The health of people with learning disabilities is affected by problems accessing healthcare, or by issues such as poor housing and unemployment.
A 2013 Confidential Inquiry into Premature Deaths of People with Learning Disabilities showed that, on average, men with learning disabilities die 13 years earlier than the rest of the population and women die 20 years earlier. Added to that, in early September, NHS England data revealed that 92% of health organisations need to improve how they treat people with learning disabilities.
However, these inequalities are preventable and the health sector is developing work on this issue. Take, for example, the 2015 launch of NHS England’s first National Learning Disability Mortality Review Programme to review – and ultimately reduce – the premature deaths of people with learning disabilities. Then, there is its work to improve take-up of routine health checks.
However, alongside health, there is also a major role for social care providers to help people access good healthcare and lead a healthy lifestyle.
A recent Voluntary Organisations Disability Group (VODG) debate, for example, reinforced the need for closer collaboration between health and voluntary sector care organisations in supporting people with learning disabilities.
As part of the work in this area, VODG and the National Development Team for Inclusion (NDTi) have published the second edition of detailed guidance for social care providers on how to use a sector-wide Health Charter.
The Health Charter
The Health Charter itself was originally co-produced in 2012 with providers, commissioners, self-advocates, carers and health staff. It is designed to be a practical resource to help improve the wellbeing of people with learning disabilities. Organisations sign-up to the Charter and outline what they will do to boost people’s health; there is a self-assessment framework and guidance to build practice upon.
The requirements of the Care Act, combined with the compelling evidence of health inequalities, mean that providers – and commissioners – must prioritise the individual health and wellbeing needs of people with learning disabilities. This makes the Health Charter, funded through a voluntary sector strategic partner programme between VODG and the National Care Forum, backed by the Department of Health, NHS England and Public Health England, more relevant than ever for social care professionals.
More than 100 adult social care employers have signed up to the guidance, which covers issues such as:
- How to ensure all staff understand and apply the principles of mental capacity laws.
- How to listen to, respect and involve family carers.
The resource includes practical steps on how to provide staff training on health and how to promote access to screening tests.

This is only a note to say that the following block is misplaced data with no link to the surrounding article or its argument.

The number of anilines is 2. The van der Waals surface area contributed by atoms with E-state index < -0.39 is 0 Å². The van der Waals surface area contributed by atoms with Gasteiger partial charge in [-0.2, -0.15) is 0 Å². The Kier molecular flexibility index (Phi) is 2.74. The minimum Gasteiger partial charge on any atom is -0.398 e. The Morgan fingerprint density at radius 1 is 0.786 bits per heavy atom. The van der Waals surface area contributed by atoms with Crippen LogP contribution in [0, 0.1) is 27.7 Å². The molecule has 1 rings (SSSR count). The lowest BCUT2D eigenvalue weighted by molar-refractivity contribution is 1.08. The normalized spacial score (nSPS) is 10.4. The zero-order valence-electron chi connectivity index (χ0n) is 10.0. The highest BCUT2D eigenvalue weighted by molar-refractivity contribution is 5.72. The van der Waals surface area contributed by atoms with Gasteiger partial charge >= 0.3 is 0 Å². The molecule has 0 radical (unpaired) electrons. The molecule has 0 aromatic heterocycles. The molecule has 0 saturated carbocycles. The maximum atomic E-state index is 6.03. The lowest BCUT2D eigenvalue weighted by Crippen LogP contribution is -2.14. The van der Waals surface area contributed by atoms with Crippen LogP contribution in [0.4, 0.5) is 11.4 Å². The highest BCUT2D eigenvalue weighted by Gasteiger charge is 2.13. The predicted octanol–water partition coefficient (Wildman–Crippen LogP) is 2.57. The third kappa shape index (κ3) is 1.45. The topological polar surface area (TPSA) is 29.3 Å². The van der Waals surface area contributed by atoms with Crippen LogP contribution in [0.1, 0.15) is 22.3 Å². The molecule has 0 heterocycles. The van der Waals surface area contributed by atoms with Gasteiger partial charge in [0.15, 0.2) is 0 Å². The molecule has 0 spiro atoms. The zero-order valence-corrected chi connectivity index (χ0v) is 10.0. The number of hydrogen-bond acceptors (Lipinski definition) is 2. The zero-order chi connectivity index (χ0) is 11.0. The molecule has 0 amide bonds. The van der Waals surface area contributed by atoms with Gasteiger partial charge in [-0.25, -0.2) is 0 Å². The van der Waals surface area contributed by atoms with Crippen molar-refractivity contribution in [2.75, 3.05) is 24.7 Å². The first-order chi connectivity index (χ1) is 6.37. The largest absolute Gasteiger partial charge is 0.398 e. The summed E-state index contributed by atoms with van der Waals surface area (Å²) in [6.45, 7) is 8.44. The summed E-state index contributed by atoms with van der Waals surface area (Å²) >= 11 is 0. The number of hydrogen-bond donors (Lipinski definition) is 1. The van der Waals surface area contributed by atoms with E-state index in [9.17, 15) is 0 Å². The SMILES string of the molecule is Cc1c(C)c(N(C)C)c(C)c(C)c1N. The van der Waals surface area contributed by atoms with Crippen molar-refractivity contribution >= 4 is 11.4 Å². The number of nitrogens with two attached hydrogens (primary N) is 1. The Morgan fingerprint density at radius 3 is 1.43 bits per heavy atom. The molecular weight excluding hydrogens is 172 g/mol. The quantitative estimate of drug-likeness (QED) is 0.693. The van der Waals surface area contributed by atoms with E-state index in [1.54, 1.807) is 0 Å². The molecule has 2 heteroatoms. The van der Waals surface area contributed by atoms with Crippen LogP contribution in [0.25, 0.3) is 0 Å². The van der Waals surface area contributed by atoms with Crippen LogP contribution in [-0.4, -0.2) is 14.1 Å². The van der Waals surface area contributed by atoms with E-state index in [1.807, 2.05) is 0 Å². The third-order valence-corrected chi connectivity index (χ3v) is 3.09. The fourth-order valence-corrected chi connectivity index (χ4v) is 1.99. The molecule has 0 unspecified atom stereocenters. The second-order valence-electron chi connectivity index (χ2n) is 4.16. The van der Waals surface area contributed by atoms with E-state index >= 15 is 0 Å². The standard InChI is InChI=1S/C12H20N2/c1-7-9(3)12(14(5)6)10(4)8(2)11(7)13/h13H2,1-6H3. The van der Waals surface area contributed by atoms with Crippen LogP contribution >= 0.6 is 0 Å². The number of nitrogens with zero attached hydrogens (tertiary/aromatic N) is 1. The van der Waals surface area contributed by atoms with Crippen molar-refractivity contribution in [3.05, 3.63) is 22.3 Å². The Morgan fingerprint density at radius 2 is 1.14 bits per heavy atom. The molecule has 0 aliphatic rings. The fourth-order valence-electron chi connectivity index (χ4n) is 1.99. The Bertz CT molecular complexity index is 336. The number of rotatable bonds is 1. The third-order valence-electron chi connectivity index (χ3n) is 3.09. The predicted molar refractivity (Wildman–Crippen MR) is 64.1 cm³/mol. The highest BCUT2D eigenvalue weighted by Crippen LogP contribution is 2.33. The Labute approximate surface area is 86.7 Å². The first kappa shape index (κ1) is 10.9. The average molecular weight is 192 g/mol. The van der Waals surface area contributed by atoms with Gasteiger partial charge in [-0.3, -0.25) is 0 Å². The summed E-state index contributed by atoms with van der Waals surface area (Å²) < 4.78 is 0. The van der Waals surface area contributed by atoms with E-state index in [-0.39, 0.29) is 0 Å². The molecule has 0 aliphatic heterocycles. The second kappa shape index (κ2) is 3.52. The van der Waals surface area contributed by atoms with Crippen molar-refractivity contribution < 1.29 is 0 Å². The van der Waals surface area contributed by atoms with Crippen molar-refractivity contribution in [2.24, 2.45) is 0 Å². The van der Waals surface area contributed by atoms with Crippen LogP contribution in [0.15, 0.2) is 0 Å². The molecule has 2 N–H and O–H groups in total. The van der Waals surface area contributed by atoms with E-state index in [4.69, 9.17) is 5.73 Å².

Those already on board say the approach offers a clear commitment to addressing health inequalities, and sends an important message to commissioners. The Charter has also been used to help with regulatory compliance, for example, organisations that have embedded it into their strategies find that it drives improvements in services.
For Michaela Hopps, Tees Esk Wear Valley NHS Foundation Trust Team Lead, Specialist Health Team, the benefits are clear, ‘The Care Act firmly places the emphasis on wellbeing, and care providers have a legal duty to anticipate health needs and act accordingly, to avoid delays in care and treatment. The Health Charter is an invaluable tool for us to identify gaps in service through self-assessment and determine priorities for care delivery.’
Implementing the Health Charter
Durham County Council, commissioning in partnership with Tees Esk and Wear Valley NHS Trust Learning Disability Health Facilitation Team, hosted an event to promote the Charter. The aim was to raise awareness about it and encourage providers to sign up. The focus was on ‘we’re all in it together’, underlining the responsibility that both commissioners and providers have in playing a vital role in improving health outcomes for people with learning disabilities locally. The event reinforced the importance of an integrated approach and co-productive partnerships.
The event included talks from guest speakers and a range of market stalls from health and social care agencies, as well as the Care Quality Commission. Such agencies provided information and practical resources to support organisations to implement the Charter. Providers also received a resource pack with additional information about the Charter, as well as all the presentations and contacts.